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1614: Philip Henslowe, the most powerful figure in the theatre world, has built up a series of contracts and arrangements which means he has financial control over most of London’s theatre companies. In an attempt to further extend his overall control he is demanding all final rights in plays which are performed at his theatres. This has, naturally, upset the playwrights, who feel they already receive little enough financial reward for their plays. Henslowe is also on a collision course with the actors in his employment. He has introduced a series of “fines” to be deducted from the money due to actors. Being late for rehearsal will mean a fine of one shilling. Not being ready by the starting time of the performance will mean a fine of three shillings. Being drunk during a show will lead to a fine of ten shillings, and failure to appear at all will lead to a fine of twenty shillings.

1615: Misappropriation of funds, abuse of hired actors, withholding of scripts, use of loans as a means of control, enslaving actors by means of exorbitant fines, double-dealing and manipulation on a grand scale, and a demand of £567 owed to Lady Elizabeth’s Men - these were the “Articles of Grievance” laid against Philip Henslowe by his company at the Hope. Henslowe vigorously rebutted these charges, though he finally agreed to pay the actors £200 - but only if they would agree that they owed him £400. Henslowe claims that business at the Hope has declined dramatically since the Globe re-opened last year, and that the actors claims are inappropriate and unrealistic.

1615: Philip Rosseter, who has worked with Henslowe, trained the Children of the Revels, and has been a lessee of the Whitefriars Theatre, has built a new theatre - Porters’ Hall , or the Puddle Wharf Theatre in Blackfriars. Just as the building was nearing completion the authorities have succeeded in taking his licence away and have ordered it to be pulled down.

1614: The Second Globe Theatre has been constructed this time with a tiled roof to prevent any further disaster of the kind that destroyed the original building. It continues to be managed by Richard Burbage, universally acknowledged as England’s greatest actor, and is likely to continue its enormous popularity with the citizens of London. The rebuilding costs have been partly raised by public subscription and a royal grant and the fact that the money and the building was raised so quickly attests to its popularity.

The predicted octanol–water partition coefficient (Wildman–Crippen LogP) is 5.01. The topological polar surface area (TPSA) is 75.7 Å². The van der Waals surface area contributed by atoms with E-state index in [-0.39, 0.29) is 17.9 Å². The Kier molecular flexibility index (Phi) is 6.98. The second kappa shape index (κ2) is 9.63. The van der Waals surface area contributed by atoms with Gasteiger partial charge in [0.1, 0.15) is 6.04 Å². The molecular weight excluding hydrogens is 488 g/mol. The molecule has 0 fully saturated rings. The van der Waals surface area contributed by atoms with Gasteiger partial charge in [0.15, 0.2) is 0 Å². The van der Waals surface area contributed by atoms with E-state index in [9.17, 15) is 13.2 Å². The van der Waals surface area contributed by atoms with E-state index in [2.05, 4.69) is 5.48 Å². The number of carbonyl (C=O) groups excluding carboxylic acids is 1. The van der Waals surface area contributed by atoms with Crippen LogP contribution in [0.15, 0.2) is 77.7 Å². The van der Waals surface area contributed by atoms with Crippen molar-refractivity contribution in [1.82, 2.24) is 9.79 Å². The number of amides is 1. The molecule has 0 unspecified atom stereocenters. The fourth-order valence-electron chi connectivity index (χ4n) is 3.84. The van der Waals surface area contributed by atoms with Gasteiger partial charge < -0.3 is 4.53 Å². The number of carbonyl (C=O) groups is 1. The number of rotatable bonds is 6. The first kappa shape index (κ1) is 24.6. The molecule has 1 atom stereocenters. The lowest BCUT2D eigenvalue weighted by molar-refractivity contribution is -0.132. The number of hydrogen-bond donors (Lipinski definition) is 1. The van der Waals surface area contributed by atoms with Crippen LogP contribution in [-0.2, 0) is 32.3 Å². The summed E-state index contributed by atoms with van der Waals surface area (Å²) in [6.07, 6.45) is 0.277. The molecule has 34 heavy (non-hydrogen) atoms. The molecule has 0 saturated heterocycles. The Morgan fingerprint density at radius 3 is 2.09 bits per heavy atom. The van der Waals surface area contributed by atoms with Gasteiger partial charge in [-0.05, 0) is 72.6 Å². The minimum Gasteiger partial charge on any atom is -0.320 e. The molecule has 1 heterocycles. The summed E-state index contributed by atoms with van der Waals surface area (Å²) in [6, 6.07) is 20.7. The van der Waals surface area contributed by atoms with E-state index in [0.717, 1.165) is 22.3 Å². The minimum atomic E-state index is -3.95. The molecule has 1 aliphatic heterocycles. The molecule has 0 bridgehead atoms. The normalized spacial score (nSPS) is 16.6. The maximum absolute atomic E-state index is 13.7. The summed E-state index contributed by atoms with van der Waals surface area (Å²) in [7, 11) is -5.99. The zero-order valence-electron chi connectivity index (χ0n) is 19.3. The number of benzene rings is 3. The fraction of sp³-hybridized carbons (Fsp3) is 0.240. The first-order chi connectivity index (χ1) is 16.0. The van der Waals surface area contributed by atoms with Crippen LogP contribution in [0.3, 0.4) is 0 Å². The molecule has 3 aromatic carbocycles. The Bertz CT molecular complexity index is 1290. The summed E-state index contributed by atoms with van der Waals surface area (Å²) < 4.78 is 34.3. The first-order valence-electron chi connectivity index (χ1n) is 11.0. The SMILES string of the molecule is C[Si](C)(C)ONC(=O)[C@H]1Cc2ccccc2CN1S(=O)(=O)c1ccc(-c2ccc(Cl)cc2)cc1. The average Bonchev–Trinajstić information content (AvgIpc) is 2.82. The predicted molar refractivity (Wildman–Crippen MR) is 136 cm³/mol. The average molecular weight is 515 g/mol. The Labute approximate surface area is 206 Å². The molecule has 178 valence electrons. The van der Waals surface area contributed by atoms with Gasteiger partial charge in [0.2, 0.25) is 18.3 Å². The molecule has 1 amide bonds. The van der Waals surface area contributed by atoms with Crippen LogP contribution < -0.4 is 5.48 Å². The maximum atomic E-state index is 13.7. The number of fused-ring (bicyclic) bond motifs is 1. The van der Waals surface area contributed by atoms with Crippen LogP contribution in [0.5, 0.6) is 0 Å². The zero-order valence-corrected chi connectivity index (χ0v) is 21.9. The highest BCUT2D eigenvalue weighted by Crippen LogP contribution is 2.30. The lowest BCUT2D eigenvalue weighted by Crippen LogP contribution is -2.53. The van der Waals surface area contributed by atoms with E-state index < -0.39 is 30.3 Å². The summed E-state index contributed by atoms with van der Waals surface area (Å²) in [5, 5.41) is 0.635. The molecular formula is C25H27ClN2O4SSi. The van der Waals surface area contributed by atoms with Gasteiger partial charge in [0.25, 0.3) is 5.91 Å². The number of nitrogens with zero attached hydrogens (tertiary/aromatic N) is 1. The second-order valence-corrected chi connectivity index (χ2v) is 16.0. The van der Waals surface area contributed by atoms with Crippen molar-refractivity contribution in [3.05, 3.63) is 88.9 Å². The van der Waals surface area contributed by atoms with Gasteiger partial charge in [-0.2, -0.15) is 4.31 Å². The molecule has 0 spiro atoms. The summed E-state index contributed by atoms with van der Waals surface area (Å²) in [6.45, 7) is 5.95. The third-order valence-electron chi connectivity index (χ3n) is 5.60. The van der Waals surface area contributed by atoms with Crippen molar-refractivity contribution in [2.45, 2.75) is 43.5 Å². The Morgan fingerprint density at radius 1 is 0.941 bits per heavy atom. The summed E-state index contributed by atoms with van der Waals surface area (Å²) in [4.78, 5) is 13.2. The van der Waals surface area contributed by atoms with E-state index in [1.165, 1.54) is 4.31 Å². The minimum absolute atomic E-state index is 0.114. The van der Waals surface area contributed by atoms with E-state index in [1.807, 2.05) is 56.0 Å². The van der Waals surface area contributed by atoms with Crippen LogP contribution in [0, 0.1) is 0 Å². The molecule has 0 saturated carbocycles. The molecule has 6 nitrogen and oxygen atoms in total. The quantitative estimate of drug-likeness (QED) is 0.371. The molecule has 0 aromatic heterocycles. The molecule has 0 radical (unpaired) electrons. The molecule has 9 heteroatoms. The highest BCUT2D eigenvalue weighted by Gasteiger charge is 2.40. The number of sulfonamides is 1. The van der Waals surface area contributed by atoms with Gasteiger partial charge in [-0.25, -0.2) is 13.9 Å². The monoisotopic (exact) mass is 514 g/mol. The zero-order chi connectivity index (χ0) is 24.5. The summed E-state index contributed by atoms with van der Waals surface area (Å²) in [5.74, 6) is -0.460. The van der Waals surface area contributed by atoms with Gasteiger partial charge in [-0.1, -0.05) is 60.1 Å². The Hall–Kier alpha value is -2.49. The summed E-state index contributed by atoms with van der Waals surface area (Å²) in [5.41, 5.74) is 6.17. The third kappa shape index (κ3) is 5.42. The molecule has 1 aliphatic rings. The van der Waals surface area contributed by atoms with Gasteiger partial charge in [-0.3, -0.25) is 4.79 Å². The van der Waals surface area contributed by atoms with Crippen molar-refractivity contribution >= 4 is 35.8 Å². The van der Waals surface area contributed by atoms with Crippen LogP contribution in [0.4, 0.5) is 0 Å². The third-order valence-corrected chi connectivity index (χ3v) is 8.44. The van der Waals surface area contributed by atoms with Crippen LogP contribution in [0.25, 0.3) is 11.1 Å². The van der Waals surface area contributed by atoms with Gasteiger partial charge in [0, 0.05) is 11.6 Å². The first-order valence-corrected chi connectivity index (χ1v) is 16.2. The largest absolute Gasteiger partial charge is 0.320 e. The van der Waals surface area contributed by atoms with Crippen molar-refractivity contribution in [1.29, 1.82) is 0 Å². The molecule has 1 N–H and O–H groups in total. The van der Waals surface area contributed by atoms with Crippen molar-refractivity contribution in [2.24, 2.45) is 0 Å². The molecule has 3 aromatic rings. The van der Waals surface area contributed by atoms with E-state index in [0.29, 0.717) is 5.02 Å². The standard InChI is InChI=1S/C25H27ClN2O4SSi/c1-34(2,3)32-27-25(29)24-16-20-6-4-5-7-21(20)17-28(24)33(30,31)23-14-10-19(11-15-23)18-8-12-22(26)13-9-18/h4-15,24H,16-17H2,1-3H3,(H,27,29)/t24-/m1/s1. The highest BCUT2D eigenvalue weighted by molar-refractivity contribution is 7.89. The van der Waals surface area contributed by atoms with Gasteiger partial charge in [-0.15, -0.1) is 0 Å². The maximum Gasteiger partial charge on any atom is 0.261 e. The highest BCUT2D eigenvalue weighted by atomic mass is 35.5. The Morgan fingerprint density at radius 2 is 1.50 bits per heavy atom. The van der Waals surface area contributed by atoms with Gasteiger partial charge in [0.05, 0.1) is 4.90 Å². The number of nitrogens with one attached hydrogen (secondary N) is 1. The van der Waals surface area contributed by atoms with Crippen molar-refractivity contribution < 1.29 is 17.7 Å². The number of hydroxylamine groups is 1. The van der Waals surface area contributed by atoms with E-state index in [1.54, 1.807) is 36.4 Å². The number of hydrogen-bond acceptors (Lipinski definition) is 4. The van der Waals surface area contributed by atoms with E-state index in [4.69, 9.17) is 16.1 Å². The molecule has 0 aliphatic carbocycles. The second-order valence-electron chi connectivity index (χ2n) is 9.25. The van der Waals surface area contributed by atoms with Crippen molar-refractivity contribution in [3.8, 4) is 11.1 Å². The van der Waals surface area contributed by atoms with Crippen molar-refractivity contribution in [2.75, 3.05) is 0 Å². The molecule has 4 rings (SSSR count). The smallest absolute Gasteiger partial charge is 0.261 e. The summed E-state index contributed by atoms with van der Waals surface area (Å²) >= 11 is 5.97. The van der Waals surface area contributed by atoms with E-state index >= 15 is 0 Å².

1615: The successor to Will Kempe. Robert Armin was London’s favourite clown. Witty and musical where Kempe was more physical and knockabout, Armin was the original Feste, Touchstone and Fool in “Lear”. He joined the Chamberlain’s Men sixteen years ago. Apart from his Shakespeare roles he created his own highly popular comedy routine as a simpleton called John of the Hospital. He wrote two books of comedy routines and jokes - “Foole Upon Foole” and “Quips Upon Questions”, and in 1598 he also wrote the play “The Two Maids of Moreclacke”. He was around 43 years old.

1614: The Swan Playhouse seems to have closed its doors for the very last time, unable to cope with the competition from rival theatres. The building opened nearly twenty years ago, but during its lifetime seems to have been used as often for sports and fencing displays as for plays. In 1602 the interior was damaged following an audience riot. The last play to be presented there was three years ago and was Middleton’s “A Chaste Maid in Cheapside”. The building will now be used exclusively for prize fights and other such exhibitions.